Veterans Participating in 2k Burpees Challenge to Raise Awareness for Service Members Taking Their Own Lives

by Michael Freeman
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With studies saying almost 20 military service members commit suicide every day, it’s an issue that necessitates further attention. Recognizing this, two veterans in Johnson City, Tennessee decided to promote the 2,000 burpee challenge for all of August.

The challenge is exactly what the name suggests: participants must perform 2,000 burpees before the end of the month. A burpee is a variation of the “up-down” exercise frequently seen in football. To do one, your body goes to the ground, your chest hits the floor, and the movement ends by jumping with your arms over your head. Think of it as a kind of push-up into a leap with your hands in the air.

At a Johnson City CrossFit gym, 35 members joined the challenge, with two being U.S. Army veterans. Thomas Young is one of them, serving in Desert Storm from 1988 until 1992. Young provides statistics for veterans committing suicide, as well as saying the issue is a personal one.

“Every day, 22 veterans commit suicide. That’s roughly one every 65 minutes. The main reason to do this is to bring awareness to that. This thing really means a lot to me. There’s a way for me to pay tribute to all the soldiers that I served with and the ones that served after me and before.”

Army Veteran Jeff Price lost a fellow service member to suicide in 2012. He stresses you never know what someone is going through and how difficult it is to understand.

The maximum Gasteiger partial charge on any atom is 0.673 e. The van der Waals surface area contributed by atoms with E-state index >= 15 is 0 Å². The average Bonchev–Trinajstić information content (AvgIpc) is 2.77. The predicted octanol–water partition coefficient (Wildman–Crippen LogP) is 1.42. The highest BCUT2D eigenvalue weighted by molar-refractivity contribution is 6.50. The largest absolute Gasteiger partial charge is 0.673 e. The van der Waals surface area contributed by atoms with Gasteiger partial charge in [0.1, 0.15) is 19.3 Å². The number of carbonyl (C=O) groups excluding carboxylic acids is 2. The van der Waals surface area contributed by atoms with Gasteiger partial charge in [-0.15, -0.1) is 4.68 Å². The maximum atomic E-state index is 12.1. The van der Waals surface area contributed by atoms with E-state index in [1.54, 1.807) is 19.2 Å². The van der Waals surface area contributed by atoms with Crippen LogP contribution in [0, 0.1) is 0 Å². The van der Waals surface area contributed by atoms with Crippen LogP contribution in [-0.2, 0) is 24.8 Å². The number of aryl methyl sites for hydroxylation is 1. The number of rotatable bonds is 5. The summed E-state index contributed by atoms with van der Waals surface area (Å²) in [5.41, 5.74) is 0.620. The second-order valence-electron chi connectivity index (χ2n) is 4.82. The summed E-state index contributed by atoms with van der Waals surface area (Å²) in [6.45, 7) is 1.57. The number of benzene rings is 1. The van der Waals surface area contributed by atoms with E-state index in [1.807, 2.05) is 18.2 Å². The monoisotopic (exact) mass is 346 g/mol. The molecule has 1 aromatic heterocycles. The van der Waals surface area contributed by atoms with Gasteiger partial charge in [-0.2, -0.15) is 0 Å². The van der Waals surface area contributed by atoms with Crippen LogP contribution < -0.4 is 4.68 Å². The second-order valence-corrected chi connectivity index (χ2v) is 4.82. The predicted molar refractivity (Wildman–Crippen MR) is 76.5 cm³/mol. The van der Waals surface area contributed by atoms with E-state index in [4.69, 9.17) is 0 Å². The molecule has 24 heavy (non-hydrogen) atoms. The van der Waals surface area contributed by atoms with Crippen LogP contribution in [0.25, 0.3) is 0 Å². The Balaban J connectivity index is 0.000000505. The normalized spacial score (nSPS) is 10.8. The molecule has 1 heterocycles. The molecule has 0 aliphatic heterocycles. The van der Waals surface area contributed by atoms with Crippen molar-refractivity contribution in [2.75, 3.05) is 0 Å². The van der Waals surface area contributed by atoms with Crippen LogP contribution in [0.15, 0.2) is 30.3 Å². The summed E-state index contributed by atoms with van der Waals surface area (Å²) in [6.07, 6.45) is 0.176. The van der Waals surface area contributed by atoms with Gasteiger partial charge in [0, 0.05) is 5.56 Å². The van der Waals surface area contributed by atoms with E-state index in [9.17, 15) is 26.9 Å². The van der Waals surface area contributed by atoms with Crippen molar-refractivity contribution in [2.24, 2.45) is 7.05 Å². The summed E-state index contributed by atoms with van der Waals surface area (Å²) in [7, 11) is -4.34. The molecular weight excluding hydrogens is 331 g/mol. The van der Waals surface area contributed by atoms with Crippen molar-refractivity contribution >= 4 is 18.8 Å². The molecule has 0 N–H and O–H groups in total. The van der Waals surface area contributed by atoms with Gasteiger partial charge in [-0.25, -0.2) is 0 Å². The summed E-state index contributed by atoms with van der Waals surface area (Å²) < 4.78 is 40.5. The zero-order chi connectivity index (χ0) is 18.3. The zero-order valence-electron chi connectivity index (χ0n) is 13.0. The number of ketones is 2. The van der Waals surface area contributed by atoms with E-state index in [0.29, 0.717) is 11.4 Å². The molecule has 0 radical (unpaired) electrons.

“This guy, I would never have – {of} all the people I knew – I would never ever thought that he would be somebody who would do that. So, it really struck home to me that we don’t understand what they’re going through.”

To support the cause, you can donate on the official website.

Service Dogs Can Partner With Veterans Who Have PTSD Thanks To New Government Program

Service members returning home with PTSD is a much larger problem than people might suspect. Because of this, Congress is hoping to help by passing a bipartisan bill called the Puppies Assisting Wounded Service Members for Veterans Therapy Act.

This will allow the Department of Veterans Affairs to collaborate with groups like K9s for Warriors, much to the delight of Rory Diamond, CEO of the organization.

“We’re incredibly good at keeping them alive,” Diamond says. “So why wouldn’t the VA want to be part of that?”

Lu Picard, the co-founder of ECAD, an organization that trains service dogs, thinks the same. “Once they feel comfortable knowing the dog is there, the veterans can be freer. The dogs can wake them up from night terrors, pull them out of negative flashbacks. And they know that with the dog, they’re never alone or a burden to any other human being. That’s a big deal.”

With all the good our veterans do for our country, they deserve all the help they can get.

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